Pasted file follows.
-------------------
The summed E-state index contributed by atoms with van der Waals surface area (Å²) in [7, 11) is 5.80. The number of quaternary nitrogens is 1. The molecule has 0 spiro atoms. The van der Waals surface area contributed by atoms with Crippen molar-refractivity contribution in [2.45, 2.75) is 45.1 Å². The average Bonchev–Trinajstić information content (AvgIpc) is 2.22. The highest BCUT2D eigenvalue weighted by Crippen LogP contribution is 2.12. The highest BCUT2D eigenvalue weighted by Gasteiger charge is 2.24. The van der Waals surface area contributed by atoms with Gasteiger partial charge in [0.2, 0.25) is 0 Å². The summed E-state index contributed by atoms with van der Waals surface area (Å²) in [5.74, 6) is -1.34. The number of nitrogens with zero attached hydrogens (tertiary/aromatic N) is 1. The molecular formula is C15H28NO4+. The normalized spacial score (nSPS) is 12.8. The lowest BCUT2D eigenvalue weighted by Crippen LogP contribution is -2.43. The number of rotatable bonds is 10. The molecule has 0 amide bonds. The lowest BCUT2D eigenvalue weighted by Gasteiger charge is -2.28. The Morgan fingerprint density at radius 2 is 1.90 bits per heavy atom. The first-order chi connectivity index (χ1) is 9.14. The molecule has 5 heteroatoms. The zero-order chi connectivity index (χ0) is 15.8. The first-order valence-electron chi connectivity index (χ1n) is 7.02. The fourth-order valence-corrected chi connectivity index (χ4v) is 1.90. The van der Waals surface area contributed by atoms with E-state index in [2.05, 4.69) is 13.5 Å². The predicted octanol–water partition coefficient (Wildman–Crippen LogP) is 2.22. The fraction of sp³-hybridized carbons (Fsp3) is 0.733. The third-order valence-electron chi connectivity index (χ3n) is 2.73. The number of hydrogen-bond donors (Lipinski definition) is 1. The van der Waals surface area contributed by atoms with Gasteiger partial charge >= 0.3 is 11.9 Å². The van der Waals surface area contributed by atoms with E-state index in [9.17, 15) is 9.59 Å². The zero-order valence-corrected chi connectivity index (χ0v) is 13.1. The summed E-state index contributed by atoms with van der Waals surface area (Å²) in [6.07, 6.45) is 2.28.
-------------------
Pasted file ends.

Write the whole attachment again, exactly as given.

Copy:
The summed E-state index contributed by atoms with van der Waals surface area (Å²) in [7, 11) is 5.80. The number of quaternary nitrogens is 1. The molecule has 0 spiro atoms. The van der Waals surface area contributed by atoms with Crippen molar-refractivity contribution in [2.45, 2.75) is 45.1 Å². The average Bonchev–Trinajstić information content (AvgIpc) is 2.22. The highest BCUT2D eigenvalue weighted by Crippen LogP contribution is 2.12. The highest BCUT2D eigenvalue weighted by Gasteiger charge is 2.24. The van der Waals surface area contributed by atoms with Gasteiger partial charge in [0.2, 0.25) is 0 Å². The summed E-state index contributed by atoms with van der Waals surface area (Å²) in [5.74, 6) is -1.34. The number of nitrogens with zero attached hydrogens (tertiary/aromatic N) is 1. The molecular formula is C15H28NO4+. The normalized spacial score (nSPS) is 12.8. The lowest BCUT2D eigenvalue weighted by Crippen LogP contribution is -2.43. The number of rotatable bonds is 10. The molecule has 0 amide bonds. The lowest BCUT2D eigenvalue weighted by Gasteiger charge is -2.28. The Morgan fingerprint density at radius 2 is 1.90 bits per heavy atom. The first-order chi connectivity index (χ1) is 9.14. The molecule has 5 heteroatoms. The zero-order chi connectivity index (χ0) is 15.8. The first-order valence-electron chi connectivity index (χ1n) is 7.02. The fourth-order valence-corrected chi connectivity index (χ4v) is 1.90. The van der Waals surface area contributed by atoms with E-state index in [2.05, 4.69) is 13.5 Å². The predicted octanol–water partition coefficient (Wildman–Crippen LogP) is 2.22. The fraction of sp³-hybridized carbons (Fsp3) is 0.733. The third-order valence-electron chi connectivity index (χ3n) is 2.73. The number of hydrogen-bond donors (Lipinski definition) is 1. The van der Waals surface area contributed by atoms with Gasteiger partial charge >= 0.3 is 11.9 Å². The van der Waals surface area contributed by atoms with E-state index in [9.17, 15) is 9.59 Å². The zero-order valence-corrected chi connectivity index (χ0v) is 13.1. The summed E-state index contributed by atoms with van der Waals surface area (Å²) in [6.07, 6.45) is 2.28.